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It was yet another day after the first national lockdown in 2021 that Carnatic musician R Suryaprakash happened to hear the call of a ‘kuyil’ (cuckoo) from the park near his home in Semmancheri in Chennai. The repeated call of the bird, however, brought memories of ‘Kuyil Pattu’, a poem written by great Tamil poet Subramania Bharathi (1882-1921). He thought of tuning the lines in the poem.
With the help of his scholar friend Arul Avvai Natarajan, Suryaprakash tuned and sang the entire 744 verses of Bharathi’s magnum opus, “Kuyil Pattu”, in a garland of 120 ragas including two of his own called “Kuyilkurinji” and “Suryavasantha”, and 15 talas, organising the lyrics in forms such as ‘kirthanam’, ‘virutham’, folk verses, ‘kannis’, ‘kavadichindu’, ‘thogayara’ and a new form “layavirutham”.
The “Kuyil Pattu Paduvom” has been presented in 22 episodes in the YouTube channel “Suryaprakash”. In every episode, Suryaprakash’s rendition is followed by a narration of the lyrical aspect of the songs rendered in that episode with English translation by Arul Avvai Natarajan, who is director of translations, Government of Tamil Nadu. Suryaprakash was awarded the title “Bharathi Mamani” for this recently.
The Carnatic musician said he was always fond of the poems written by Bharathi. As he grew up, the songs reflected in his concerts. “I have a passion for presenting a host of Tamil songs and ‘viruthams’ (a devotional verse) in my concerts. I started reading Bharathi’s poems when I was in school itself. His poems influenced me a lot and as a result I included at least one Bharathi song in my concert. It is a deep connection between Mahakavi (Bharathi) and my inner self which eventually led me to tune and sing his ‘Kuyil Pattu’,” he said. “I have presented entire concerts on Bharathiar songs and some unique themes too, such as (Papanasam) Sivanum Bharathiyum, Patriotic songs of Bharathi etc. I have set to tune several songs of Bharathi and also sung excerpts from Bharathi’s verses as Raragm Thanam Pallavi,” he said.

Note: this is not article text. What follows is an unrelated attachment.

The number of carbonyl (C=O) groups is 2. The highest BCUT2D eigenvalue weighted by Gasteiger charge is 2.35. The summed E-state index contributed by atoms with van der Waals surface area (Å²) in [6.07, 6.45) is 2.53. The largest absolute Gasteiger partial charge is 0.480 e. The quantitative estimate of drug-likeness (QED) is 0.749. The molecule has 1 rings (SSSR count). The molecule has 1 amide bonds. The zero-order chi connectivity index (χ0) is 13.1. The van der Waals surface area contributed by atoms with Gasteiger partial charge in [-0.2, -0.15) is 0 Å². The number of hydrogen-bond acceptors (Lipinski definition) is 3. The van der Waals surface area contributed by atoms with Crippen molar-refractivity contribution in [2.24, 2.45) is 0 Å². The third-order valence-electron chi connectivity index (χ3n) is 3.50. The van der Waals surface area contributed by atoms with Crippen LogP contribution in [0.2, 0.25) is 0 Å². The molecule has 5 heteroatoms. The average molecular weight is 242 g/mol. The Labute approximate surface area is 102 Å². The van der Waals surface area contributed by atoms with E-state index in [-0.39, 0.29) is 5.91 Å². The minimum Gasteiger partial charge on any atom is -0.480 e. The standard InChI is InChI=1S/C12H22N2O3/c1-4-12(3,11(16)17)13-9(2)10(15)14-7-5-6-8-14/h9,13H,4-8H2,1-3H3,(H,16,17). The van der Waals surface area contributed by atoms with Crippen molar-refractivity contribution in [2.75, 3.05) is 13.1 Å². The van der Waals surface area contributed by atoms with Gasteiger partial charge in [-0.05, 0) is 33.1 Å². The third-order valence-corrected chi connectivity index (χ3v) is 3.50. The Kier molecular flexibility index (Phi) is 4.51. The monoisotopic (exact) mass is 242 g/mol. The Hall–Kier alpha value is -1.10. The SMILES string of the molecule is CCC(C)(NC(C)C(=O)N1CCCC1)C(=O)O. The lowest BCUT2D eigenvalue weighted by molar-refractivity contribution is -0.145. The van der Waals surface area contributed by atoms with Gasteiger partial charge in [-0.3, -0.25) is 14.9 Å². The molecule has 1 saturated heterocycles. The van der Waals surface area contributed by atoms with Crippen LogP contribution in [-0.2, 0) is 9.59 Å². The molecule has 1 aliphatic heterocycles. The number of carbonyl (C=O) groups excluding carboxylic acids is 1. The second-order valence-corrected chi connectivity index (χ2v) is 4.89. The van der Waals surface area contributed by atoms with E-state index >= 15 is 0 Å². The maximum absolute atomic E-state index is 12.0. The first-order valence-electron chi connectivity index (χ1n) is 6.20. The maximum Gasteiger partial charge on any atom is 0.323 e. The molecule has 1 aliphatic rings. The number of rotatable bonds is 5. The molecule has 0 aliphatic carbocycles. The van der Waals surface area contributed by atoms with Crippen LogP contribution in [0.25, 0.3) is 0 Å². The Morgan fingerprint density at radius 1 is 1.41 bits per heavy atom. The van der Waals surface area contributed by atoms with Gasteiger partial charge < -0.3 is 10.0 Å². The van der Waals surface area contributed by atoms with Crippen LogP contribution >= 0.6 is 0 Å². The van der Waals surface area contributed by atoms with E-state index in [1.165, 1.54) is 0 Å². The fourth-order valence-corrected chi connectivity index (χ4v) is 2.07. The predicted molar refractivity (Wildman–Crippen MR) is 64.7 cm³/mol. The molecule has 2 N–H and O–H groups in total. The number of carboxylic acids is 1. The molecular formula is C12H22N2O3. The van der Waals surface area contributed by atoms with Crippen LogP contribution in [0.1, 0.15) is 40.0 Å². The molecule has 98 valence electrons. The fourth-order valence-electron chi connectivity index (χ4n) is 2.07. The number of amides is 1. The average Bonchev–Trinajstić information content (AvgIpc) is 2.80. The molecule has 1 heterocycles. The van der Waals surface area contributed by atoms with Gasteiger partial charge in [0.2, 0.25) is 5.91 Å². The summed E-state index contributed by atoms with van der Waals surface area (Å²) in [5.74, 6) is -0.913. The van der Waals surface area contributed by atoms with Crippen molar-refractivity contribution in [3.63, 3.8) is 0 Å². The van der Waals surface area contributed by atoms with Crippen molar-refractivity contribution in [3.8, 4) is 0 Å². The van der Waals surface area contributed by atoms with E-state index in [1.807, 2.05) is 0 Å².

Suryaprakash tuned and sang the entire 744 verses of Bharathi’s magnum opus, “Kuyil Pattu”, in a garland of 120 ragas including two of his own called “Kuyilkurinji” and “Suryavasantha”, and 15 talas
Suryaprakash believes that Bharathi was ahead of his times and that’s why his poems are ‘forever’ contemporary. “Bharathi’s “Kannan Pattu” and patriotic songs are very popular, but he was much beyond that. “I used to delve into his aimless wanderings in ‘vasana kavithai’ and the languorous narrative of his dream, “Kuyil Pattu” that has an unexpected ending. One must not limit Bharathi as a nationalistic poet, he was much more than that,” he said.
Born in 1882 in Ettayapuram in Tamil Nadu, Subramania Bharathi lived in Puducherry in self-imposed exile for a decade (1908-1918). It was during this time, he wrote his master poems “Kuyil Pattu”, “Kannan Pattu” and “Panchali Sabatham.”
Tuning of 744 verses was challenging, according to carnatic musician Suryaprakash. “The main criteria is the compatibility of the lyrical and musical bhava (feel). This majorly determined the choice of ragas and also the phrases of the chosen ragas. I found that certain verses are best suited to sing as ‘virutham’ and others set to tala,” he said. “I stumbled upon a new form where I sing a verse aligning to an implied meter but expound on some lyrical passages in freestyle to do justice to the emotions. I have named the form ‘laya virutham’,” said Suryaprakash, who started learning Carnatic music when he was seven. His first guru was none other than his uncle Tirukkodikaval V Rajamani. a disciple of veteran Carnatic vocalist Semmangudi Srinivasa Iyer.
Even though much has been written about Bharathi, this is the first time a video format with interpretation of the entire lines in “Kuyil Pattu” in Tamil and a translation in English appear in 22 episodes. “I wanted young readers to know more about Subramania Bharathi. It took a lot of time and energy. But I am happy that we could document it properly. I am grateful to Arul for translation and interpretation of the poems to the viewers in each episode,” he said.
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